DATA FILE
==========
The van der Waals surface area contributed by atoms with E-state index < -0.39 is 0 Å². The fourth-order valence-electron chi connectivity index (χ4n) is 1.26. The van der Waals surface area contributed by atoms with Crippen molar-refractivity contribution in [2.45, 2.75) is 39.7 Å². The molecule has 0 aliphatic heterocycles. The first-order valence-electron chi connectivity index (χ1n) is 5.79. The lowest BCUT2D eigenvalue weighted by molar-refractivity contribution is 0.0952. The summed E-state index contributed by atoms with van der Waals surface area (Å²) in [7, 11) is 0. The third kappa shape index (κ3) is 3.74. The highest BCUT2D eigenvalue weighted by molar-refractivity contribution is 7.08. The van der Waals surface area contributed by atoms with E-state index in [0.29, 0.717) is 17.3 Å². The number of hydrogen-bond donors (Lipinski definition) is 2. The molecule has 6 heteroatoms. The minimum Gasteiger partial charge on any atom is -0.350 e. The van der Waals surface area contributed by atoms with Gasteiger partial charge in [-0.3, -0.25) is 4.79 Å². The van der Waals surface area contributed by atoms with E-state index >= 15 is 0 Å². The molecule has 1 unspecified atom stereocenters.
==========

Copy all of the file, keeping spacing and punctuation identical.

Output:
The van der Waals surface area contributed by atoms with E-state index < -0.39 is 0 Å². The fourth-order valence-electron chi connectivity index (χ4n) is 1.26. The van der Waals surface area contributed by atoms with Crippen molar-refractivity contribution in [2.45, 2.75) is 39.7 Å². The molecule has 0 aliphatic heterocycles. The first-order valence-electron chi connectivity index (χ1n) is 5.79. The lowest BCUT2D eigenvalue weighted by molar-refractivity contribution is 0.0952. The summed E-state index contributed by atoms with van der Waals surface area (Å²) in [7, 11) is 0. The third kappa shape index (κ3) is 3.74. The highest BCUT2D eigenvalue weighted by molar-refractivity contribution is 7.08. The van der Waals surface area contributed by atoms with E-state index in [0.29, 0.717) is 17.3 Å². The number of hydrogen-bond donors (Lipinski definition) is 2. The molecule has 6 heteroatoms. The minimum Gasteiger partial charge on any atom is -0.350 e. The van der Waals surface area contributed by atoms with Gasteiger partial charge in [-0.3, -0.25) is 4.79 Å². The van der Waals surface area contributed by atoms with E-state index >= 15 is 0 Å². The molecule has 1 unspecified atom stereocenters.